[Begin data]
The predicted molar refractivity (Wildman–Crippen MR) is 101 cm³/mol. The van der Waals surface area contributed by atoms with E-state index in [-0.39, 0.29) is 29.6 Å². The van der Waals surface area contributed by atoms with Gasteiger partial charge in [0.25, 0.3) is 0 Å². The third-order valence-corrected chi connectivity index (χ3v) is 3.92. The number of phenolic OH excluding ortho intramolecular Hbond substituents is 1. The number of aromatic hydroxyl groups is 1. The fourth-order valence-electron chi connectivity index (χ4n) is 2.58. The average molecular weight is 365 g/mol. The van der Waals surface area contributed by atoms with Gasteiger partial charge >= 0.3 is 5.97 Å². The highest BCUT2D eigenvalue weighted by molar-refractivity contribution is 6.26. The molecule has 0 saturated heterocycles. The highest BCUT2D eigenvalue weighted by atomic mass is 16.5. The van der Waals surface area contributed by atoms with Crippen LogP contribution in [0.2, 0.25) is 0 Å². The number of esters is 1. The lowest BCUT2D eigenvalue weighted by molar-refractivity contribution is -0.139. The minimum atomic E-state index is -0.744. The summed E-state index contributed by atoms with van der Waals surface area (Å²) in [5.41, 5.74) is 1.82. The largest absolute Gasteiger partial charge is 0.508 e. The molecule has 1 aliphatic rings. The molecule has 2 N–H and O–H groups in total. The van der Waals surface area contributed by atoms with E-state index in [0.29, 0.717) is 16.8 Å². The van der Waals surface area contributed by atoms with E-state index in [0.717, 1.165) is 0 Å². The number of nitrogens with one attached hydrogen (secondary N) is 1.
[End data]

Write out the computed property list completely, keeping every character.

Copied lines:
The predicted molar refractivity (Wildman–Crippen MR) is 101 cm³/mol. The van der Waals surface area contributed by atoms with E-state index in [-0.39, 0.29) is 29.6 Å². The van der Waals surface area contributed by atoms with Gasteiger partial charge in [0.25, 0.3) is 0 Å². The third-order valence-corrected chi connectivity index (χ3v) is 3.92. The number of phenolic OH excluding ortho intramolecular Hbond substituents is 1. The number of aromatic hydroxyl groups is 1. The fourth-order valence-electron chi connectivity index (χ4n) is 2.58. The average molecular weight is 365 g/mol. The van der Waals surface area contributed by atoms with Gasteiger partial charge >= 0.3 is 5.97 Å². The highest BCUT2D eigenvalue weighted by molar-refractivity contribution is 6.26. The molecule has 0 saturated heterocycles. The highest BCUT2D eigenvalue weighted by atomic mass is 16.5. The van der Waals surface area contributed by atoms with Crippen LogP contribution in [0.2, 0.25) is 0 Å². The number of esters is 1. The lowest BCUT2D eigenvalue weighted by molar-refractivity contribution is -0.139. The minimum atomic E-state index is -0.744. The summed E-state index contributed by atoms with van der Waals surface area (Å²) in [5.41, 5.74) is 1.82. The largest absolute Gasteiger partial charge is 0.508 e. The molecule has 1 aliphatic rings. The molecule has 2 N–H and O–H groups in total. The van der Waals surface area contributed by atoms with E-state index in [0.29, 0.717) is 16.8 Å². The van der Waals surface area contributed by atoms with E-state index in [0.717, 1.165) is 0 Å². The number of nitrogens with one attached hydrogen (secondary N) is 1.